Isn't it time for Congress to harness the power of the Internet to serve democracy? Access to the voting records of elected officials is a cornerstone of democracy. Yet Congress still has not put on the Internet a database of congressional votes, searchable by bill name, subject, title, member name, and so on. Why not?

For more information, see

It strikes me as strange indeed that this is an actual Congressman's home page and not a parody.

Pointless gesture: When I remember to, I buy RC Cola at the grocery store instead of Pepsi or Coke. It tastes just as good or better, and it strikes the tiniest of blows for a minority player in a duopoly. Extending this metaphor to other areas of life is an optional exercise for the reader.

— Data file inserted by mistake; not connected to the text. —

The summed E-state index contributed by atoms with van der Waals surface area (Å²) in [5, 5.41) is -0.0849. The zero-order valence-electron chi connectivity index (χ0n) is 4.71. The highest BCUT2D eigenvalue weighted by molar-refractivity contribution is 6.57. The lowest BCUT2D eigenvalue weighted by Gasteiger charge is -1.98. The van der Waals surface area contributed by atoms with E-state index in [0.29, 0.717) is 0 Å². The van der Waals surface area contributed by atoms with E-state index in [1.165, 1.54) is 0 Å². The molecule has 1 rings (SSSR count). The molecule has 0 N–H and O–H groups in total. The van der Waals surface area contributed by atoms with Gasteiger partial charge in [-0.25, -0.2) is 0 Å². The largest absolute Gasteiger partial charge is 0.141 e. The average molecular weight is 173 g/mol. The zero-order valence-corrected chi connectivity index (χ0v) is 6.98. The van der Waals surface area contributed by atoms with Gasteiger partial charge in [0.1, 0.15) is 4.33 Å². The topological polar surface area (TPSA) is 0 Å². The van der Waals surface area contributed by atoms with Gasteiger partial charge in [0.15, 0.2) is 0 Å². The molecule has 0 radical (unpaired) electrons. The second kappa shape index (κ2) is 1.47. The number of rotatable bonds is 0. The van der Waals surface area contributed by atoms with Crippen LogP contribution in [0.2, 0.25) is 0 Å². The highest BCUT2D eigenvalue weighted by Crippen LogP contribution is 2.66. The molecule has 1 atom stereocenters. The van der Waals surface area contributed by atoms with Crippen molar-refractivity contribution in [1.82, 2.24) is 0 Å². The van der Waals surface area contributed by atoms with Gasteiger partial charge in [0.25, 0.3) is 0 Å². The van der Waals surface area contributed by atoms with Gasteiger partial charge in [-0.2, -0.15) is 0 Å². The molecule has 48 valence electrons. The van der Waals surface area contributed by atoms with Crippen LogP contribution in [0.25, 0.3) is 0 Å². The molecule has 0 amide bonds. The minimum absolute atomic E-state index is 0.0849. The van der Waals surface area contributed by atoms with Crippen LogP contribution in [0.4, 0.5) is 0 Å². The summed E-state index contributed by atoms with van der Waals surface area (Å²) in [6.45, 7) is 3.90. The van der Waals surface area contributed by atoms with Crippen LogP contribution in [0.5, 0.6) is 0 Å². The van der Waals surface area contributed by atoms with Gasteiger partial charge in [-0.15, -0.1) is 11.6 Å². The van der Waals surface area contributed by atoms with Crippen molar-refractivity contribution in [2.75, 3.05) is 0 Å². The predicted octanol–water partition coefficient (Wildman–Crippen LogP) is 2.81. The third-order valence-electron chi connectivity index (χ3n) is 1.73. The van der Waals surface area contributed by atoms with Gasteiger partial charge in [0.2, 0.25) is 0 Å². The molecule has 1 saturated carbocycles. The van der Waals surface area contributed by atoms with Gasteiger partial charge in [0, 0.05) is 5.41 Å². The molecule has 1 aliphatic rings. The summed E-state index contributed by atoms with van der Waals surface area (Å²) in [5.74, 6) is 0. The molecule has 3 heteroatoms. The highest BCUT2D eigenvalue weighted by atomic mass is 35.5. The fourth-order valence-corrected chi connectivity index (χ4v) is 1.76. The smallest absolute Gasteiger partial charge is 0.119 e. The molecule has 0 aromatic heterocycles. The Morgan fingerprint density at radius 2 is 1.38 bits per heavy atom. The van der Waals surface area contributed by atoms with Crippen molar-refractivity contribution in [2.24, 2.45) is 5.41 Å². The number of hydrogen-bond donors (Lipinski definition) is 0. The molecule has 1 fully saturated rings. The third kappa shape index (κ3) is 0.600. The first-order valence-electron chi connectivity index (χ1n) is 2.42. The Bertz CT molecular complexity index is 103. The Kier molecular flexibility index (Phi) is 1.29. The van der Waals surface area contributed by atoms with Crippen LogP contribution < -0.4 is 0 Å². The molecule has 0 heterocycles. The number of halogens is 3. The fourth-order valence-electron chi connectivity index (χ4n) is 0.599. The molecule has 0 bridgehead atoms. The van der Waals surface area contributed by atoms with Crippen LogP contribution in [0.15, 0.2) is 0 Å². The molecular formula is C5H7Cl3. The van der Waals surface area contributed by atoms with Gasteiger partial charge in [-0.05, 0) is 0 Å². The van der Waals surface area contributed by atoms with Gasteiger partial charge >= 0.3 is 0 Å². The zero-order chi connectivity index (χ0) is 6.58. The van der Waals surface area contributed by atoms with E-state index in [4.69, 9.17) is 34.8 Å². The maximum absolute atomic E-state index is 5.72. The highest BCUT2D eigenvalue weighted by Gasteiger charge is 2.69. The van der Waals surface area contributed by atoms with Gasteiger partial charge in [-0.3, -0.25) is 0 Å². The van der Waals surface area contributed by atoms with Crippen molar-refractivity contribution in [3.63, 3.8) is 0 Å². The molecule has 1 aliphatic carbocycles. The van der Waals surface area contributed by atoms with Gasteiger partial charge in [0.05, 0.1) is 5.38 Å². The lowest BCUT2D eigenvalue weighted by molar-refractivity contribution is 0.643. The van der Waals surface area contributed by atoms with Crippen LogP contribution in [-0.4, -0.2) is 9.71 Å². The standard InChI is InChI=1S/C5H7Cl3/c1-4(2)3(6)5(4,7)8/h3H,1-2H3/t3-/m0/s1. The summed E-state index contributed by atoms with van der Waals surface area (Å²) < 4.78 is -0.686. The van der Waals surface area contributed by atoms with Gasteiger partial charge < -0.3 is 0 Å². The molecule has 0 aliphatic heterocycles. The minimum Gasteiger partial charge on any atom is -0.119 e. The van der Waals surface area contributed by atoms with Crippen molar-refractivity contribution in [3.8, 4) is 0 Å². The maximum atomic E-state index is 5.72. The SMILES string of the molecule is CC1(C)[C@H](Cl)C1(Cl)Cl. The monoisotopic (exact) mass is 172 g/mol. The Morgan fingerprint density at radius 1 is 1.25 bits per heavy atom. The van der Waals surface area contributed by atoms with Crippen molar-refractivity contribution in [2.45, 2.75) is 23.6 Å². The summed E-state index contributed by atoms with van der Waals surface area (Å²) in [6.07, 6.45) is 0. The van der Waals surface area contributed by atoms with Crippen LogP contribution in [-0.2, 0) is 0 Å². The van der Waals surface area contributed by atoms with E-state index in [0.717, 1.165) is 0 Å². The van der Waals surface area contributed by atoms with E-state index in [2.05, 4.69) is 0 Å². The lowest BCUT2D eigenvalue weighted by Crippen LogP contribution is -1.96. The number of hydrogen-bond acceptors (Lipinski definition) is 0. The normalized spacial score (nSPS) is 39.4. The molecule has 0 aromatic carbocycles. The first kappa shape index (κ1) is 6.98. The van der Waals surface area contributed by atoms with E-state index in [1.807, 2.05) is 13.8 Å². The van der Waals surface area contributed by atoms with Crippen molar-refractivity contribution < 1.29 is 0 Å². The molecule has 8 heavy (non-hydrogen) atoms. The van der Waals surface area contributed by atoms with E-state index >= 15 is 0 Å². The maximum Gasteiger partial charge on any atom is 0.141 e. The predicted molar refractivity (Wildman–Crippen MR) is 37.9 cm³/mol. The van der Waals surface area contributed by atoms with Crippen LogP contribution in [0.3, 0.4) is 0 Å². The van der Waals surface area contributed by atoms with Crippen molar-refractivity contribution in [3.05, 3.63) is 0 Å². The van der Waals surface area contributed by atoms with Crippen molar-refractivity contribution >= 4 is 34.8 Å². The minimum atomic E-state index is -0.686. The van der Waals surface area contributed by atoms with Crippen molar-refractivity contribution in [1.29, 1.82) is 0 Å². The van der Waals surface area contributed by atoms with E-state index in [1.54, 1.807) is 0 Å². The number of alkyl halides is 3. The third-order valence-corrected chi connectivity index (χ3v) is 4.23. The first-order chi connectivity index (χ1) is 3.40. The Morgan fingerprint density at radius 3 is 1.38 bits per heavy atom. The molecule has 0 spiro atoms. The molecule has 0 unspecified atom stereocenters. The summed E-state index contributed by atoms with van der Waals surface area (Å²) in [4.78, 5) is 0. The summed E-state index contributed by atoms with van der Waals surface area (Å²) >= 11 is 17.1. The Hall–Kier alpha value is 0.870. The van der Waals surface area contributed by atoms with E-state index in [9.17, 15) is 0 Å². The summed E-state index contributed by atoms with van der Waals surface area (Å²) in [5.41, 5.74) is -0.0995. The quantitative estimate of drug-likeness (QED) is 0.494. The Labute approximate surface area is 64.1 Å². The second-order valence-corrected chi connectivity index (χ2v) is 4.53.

I am not competent to represent historians who have focused on the evolution of human violence, on how wars were lost or won.

I can represent fiction writers, though, and I want to apologize for all of us. We have ended so many of our stories with gunfights, with showdowns and death, and millions upon millions of simpletons have mistaken our stories for models for modern living.

We have ended our stories with showdowns and death so often because we're so lazy. Gunplay is no way to live -- but it's a peachy way to end a tale.
-- Kurt Vonnegut, "Address at Rededication of Wheaton College Library, 1973", Wampeters, Foma & Granfalloons